Every year I look forward to the Academy Awards show. I should have reversed direction this year and looked backward to previous shows that were actually entertaining.
This was the first time I fast-forwarded through much of the interminable three-plus hours, because I wanted the damn thing to end so I could do something enjoyable.
Whoever came up with the atrociously bad concept for the 2021 Academy Awards should be drummed out of Hollywood forever.
It wouldn't take me long to Google who that person (or people) was. But I found the show so uninteresting, I can't summon up the energy to learn who produced this yawner.
It's difficult for me to decide what was the worst thing about the show, so I'll just list some of the things that turned me off in no particular order.
-- No production numbers. The nominated songs just got a few seconds of play rather than a full production featuring the singer of them.
-- Few clips from the films. It was incredibly stupid to not show, say, the costumes that led to a Costume Design nomination, instead having the camera linger on the nominee while the presenter talked about them. Hey, how about showing clips from the movies?
-- More ranting about no clips. Ditto with makeup. Ditto with sound editing. Ditto with almost every award aside from Best Picture, Best Animated Feature, and maybe a few others. Again, it was crazy to have the presenter talk about the sound nominees rather than letting us hear what the movie sounded like.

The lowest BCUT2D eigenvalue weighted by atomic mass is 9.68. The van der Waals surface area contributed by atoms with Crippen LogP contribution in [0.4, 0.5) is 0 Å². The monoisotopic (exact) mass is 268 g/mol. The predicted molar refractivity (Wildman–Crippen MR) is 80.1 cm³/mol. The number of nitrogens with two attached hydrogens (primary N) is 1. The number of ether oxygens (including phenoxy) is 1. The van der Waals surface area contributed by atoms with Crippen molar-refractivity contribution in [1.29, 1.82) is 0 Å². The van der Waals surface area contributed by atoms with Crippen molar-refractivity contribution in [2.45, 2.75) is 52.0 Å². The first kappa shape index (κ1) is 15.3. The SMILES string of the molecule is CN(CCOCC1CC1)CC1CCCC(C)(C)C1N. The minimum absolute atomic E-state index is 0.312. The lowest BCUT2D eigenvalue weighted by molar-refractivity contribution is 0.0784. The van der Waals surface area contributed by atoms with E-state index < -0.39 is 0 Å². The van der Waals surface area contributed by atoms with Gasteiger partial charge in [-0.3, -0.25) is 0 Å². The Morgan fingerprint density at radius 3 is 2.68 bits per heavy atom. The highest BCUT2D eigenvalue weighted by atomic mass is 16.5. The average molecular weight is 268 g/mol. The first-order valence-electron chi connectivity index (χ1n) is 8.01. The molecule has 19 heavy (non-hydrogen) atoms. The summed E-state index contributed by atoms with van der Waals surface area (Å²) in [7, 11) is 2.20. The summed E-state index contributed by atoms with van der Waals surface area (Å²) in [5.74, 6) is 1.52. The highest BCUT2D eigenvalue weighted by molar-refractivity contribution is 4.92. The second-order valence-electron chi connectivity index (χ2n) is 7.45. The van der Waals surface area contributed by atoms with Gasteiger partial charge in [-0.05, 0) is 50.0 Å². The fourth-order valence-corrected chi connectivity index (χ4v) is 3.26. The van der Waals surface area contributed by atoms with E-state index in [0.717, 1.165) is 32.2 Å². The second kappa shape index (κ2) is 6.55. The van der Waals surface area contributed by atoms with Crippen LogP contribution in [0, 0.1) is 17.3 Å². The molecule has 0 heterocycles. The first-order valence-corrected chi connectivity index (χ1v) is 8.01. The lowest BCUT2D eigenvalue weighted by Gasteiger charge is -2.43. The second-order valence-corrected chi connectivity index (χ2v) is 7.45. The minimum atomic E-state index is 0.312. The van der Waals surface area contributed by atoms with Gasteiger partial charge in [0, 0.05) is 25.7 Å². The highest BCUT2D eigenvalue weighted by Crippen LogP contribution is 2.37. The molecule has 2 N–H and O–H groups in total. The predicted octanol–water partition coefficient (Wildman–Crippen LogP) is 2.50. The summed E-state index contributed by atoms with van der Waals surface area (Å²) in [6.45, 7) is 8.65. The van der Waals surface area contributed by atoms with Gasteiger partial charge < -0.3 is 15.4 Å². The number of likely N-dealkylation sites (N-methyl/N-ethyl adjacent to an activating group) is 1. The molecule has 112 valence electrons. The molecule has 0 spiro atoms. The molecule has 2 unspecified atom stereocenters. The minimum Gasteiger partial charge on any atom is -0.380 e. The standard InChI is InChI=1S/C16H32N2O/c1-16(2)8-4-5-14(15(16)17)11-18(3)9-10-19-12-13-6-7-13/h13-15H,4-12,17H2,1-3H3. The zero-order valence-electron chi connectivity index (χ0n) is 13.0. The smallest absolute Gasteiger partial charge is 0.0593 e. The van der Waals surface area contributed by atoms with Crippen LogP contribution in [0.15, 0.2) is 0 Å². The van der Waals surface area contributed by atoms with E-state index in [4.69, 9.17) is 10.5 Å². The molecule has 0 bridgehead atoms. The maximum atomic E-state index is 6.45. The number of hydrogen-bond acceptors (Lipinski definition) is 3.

-- Lack of humor. With no host possessing comedic talent, there were no moments that even elicited a smile from me, much less a laugh.
-- Unlimited acceptance speech time. In the past, the best part about most acceptance speeches was hearing the music start playing that signaled "stop talking." This year, there seemed to be no limit to the speeches, so the boredom went on... and on... and on.
-- People of color got bad deal. Lots of BIPOC nominees won awards. Unfortunately, they won them on the absolutely worst Academy Award show ever, during which I'm confident many viewers turned the boring show off, or skipped through the uninteresting parts (most of the three hours).
-- Best actress got little time. Frances McDormand, the most quirkily interesting person in the show, only spoke briefly after she won Best Actress and the show was past its three hour scheduled length. Meanwhile, script writers and other lesser award winners blabbed on forever at the beginning of the show.
-- Dumb attendee game. I would have much preferred listening to Frances McDormand instead of suffering through the "name that song" game where nominees in attendance were asked to say whether a song had been nominated for an award or something else. I've forgotten the something else because I fast-forwarded through most of this part of the show once I saw how bad it was.
-- Audience came last. The whole show reeked of a Hollywood insider focus rather than entertaining the viewing audience. Way too much self-congratulating and way too little concern with the public who pay the bill for movies through ticket buying and streaming purchasing.
-- Humanitarian award recipient missed out. In the past I've watched every minute of the Academy Awards show because most of it was interesting. This year, the show was so boring, I fast-forwarded through the humanitarian award to get to the end of this nightmare more quickly.
-- Setting was completely forgettable. I'd heard the show was going to be in Union Station and somewhere else. Wherever it was, that place was so bland, it added nothing to the already blah production.
(For a real review of the Academy Award show, which echoes some of my points, check out the New York Times story, "The Covid-19 Oscars: Not Masked but Still Muffled.")